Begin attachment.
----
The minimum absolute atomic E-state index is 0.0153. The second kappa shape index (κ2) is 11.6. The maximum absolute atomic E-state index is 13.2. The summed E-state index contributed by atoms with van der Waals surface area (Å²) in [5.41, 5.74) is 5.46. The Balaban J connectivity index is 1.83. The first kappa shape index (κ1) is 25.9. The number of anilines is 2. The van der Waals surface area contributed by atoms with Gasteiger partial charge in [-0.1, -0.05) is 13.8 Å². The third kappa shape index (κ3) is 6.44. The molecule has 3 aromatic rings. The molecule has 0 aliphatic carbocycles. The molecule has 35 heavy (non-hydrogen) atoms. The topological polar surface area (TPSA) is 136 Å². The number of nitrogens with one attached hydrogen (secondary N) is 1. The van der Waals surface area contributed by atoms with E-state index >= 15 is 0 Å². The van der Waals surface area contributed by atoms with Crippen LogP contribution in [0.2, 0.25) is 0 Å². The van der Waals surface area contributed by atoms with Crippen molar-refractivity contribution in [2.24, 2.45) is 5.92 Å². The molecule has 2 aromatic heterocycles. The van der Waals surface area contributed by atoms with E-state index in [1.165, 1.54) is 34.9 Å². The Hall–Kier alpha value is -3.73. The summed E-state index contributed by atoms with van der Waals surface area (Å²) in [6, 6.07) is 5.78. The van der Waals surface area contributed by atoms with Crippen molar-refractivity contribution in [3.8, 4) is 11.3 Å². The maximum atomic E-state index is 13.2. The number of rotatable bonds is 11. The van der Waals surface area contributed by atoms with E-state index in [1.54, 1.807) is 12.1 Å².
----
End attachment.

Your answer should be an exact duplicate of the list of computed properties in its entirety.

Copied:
The minimum absolute atomic E-state index is 0.0153. The second kappa shape index (κ2) is 11.6. The maximum absolute atomic E-state index is 13.2. The summed E-state index contributed by atoms with van der Waals surface area (Å²) in [5.41, 5.74) is 5.46. The Balaban J connectivity index is 1.83. The first kappa shape index (κ1) is 25.9. The number of anilines is 2. The van der Waals surface area contributed by atoms with Gasteiger partial charge in [-0.1, -0.05) is 13.8 Å². The third kappa shape index (κ3) is 6.44. The molecule has 3 aromatic rings. The molecule has 0 aliphatic carbocycles. The molecule has 35 heavy (non-hydrogen) atoms. The topological polar surface area (TPSA) is 136 Å². The number of nitrogens with one attached hydrogen (secondary N) is 1. The van der Waals surface area contributed by atoms with E-state index >= 15 is 0 Å². The van der Waals surface area contributed by atoms with Crippen LogP contribution in [0.2, 0.25) is 0 Å². The van der Waals surface area contributed by atoms with Crippen molar-refractivity contribution in [2.24, 2.45) is 5.92 Å². The molecule has 2 aromatic heterocycles. The van der Waals surface area contributed by atoms with E-state index in [1.165, 1.54) is 34.9 Å². The Hall–Kier alpha value is -3.73. The summed E-state index contributed by atoms with van der Waals surface area (Å²) in [6, 6.07) is 5.78. The van der Waals surface area contributed by atoms with Crippen molar-refractivity contribution in [3.8, 4) is 11.3 Å². The maximum atomic E-state index is 13.2. The number of rotatable bonds is 11. The van der Waals surface area contributed by atoms with E-state index in [1.54, 1.807) is 12.1 Å².